A quick way to get a large majority of the air out, is when it's cold, loosen a hose clamp on one of your heater core hoses located in the engine compartment. Pick a hose clamp that seems to be the highest point in the engine bay (most likely where a huge air pocket is). After you loosen that clamp, wiggle the hose to break any seal it has with the metal line so that the hose is just resting there loosely (so that the air can easily escape).
Then remove the radiator cap and fire it up. While you are in the cab, move the climate lever all the way to full Hot to make sure that their is circulation in the heater. Let it idle like this for like 5 mins until it warms up. A couple quick checks on your temp gauge every now and then is a good idea as you might not be sure just how large that air pocket is. Then move back to the engine bay....
While it is idling, the water pump will be pushing water and air around, and the air will be puked out the loose heater hose. While this is happening, the coolant in the radiator will also be dropping, so keep adding more and more water/coolant until it starts puking out of that loose heater hose. I usually let the water run out of the loose hose for 5-10 seconds just to make sure all the air is out, and then I quickly tighten up the hose clamp to close the system. Then I double check the radiator and overflow tank and then button everything up and start daily driving it.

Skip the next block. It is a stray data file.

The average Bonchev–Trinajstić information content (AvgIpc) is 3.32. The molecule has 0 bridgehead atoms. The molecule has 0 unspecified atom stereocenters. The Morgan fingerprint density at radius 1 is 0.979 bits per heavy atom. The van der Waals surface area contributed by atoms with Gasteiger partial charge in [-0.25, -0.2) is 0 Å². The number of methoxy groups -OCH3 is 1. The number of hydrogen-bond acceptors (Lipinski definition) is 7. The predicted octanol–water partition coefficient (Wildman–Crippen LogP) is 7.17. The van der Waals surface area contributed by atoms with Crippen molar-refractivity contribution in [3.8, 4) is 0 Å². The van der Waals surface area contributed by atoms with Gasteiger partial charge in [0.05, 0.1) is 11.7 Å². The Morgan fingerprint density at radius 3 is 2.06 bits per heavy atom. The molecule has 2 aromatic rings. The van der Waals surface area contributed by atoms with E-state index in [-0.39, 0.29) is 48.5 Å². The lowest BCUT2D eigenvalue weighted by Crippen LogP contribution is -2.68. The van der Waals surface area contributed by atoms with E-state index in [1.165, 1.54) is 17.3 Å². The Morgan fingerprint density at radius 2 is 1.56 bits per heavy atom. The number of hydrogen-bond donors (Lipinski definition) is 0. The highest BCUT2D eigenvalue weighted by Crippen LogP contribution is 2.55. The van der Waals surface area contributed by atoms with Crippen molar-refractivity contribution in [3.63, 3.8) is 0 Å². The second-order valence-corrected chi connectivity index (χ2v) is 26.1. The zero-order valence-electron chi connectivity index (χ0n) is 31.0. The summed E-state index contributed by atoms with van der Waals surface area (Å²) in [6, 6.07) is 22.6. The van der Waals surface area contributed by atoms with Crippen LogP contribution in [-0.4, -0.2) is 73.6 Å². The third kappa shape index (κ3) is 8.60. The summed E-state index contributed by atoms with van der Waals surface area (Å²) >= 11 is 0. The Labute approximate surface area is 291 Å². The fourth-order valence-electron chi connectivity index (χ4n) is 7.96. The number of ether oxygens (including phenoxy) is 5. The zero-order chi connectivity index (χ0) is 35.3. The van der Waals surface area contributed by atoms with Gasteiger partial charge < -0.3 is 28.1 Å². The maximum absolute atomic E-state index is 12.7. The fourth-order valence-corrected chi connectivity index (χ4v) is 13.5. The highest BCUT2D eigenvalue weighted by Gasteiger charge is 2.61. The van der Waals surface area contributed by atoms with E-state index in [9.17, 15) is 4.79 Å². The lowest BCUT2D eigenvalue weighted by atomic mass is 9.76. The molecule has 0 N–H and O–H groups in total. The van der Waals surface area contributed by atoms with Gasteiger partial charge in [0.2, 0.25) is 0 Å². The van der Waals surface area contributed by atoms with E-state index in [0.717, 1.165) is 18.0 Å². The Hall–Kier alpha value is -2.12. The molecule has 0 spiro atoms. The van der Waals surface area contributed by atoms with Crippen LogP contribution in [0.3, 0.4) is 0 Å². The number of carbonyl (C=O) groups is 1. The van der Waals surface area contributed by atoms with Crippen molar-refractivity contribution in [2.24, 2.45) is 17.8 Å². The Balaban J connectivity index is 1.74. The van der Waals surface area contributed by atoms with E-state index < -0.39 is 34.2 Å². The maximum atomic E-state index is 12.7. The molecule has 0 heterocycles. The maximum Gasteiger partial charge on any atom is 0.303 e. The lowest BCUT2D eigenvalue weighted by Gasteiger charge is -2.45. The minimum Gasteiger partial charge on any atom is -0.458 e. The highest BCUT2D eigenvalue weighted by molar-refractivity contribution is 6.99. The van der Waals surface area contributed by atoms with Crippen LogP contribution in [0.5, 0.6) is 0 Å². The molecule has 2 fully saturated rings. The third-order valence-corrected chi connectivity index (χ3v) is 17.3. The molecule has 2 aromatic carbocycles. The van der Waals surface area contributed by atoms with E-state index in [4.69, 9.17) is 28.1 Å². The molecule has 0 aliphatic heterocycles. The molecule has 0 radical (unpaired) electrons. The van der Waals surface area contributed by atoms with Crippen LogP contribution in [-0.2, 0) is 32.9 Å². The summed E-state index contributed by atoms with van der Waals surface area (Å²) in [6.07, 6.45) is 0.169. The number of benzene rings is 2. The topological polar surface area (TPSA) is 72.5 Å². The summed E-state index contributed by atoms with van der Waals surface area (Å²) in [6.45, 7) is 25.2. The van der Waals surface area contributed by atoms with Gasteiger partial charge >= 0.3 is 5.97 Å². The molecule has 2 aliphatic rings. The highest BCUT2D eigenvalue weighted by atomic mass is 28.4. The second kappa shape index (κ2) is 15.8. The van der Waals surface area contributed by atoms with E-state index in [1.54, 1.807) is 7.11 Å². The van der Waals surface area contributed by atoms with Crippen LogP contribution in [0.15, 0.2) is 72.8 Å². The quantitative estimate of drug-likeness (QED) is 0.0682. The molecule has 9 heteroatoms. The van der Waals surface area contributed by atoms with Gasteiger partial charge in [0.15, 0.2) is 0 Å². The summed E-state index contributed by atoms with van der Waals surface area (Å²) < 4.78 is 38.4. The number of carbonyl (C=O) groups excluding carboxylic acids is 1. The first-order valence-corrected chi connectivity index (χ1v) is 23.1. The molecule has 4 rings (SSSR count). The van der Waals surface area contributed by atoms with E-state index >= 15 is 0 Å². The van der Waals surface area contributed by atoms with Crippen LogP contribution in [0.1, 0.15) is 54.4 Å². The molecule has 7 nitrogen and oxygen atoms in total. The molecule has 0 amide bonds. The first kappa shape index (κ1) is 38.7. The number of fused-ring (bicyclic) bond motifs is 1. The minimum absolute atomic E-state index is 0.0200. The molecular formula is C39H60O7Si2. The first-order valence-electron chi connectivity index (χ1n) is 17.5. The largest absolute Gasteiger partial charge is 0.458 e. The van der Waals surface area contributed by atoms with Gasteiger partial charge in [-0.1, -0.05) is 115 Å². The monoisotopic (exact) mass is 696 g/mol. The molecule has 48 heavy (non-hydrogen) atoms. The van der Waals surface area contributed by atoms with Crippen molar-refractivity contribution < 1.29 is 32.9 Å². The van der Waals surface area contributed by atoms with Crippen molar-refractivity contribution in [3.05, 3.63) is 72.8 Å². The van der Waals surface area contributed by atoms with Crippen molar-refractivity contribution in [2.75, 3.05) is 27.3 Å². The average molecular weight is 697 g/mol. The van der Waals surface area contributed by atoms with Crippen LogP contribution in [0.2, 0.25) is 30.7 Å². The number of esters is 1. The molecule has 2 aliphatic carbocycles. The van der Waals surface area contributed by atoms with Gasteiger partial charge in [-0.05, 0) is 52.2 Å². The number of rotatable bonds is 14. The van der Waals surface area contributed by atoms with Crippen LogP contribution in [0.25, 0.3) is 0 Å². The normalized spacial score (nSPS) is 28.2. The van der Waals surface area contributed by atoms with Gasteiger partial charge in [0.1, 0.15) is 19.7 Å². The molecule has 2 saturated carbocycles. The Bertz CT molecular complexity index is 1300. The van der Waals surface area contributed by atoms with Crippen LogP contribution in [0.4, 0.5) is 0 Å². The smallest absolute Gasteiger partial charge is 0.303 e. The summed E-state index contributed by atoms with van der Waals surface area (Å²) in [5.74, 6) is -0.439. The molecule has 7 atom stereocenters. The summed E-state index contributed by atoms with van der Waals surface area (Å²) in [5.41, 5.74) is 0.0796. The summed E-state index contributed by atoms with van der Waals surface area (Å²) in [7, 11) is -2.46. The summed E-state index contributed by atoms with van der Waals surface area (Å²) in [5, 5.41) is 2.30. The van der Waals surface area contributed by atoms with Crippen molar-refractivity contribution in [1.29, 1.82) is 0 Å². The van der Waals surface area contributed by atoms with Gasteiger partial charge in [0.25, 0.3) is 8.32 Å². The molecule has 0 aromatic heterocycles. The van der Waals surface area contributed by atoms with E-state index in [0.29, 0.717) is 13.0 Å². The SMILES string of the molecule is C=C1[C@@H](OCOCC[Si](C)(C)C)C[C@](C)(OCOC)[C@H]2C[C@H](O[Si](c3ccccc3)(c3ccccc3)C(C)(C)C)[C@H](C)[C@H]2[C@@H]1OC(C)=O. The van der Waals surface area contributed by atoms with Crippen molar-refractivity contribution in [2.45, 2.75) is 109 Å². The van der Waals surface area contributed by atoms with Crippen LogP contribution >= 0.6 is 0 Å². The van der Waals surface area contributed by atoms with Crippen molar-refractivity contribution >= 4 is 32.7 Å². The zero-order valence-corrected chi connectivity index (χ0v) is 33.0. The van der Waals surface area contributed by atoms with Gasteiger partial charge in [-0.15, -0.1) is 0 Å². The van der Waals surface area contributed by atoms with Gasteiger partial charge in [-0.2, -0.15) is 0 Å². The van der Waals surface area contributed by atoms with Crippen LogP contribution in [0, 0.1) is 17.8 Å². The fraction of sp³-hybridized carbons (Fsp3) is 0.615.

That should be take care of it.
Also, the over flow tank serves a purpose, so monitor it. It's especially important when you are adding or removing coolant from the system. I would look at the level in the overflow tank again tonight when you get home, then again in a couple of days, and then a 3rd time after 1 week of driving. As the system warms to operating temp, it builds enough pressure to operate the radiator cap, and if there is any air in the radiator, then it will push that air out into the overflow tank, and of course this air just dissipates into the atmosphere. But then when the truck cools, it has to draw water back into the system to take up the space left vacant by the air it burped out.
So it's common for the overflow to loose 20-60% of its storage even when you think all of the air is out of the system.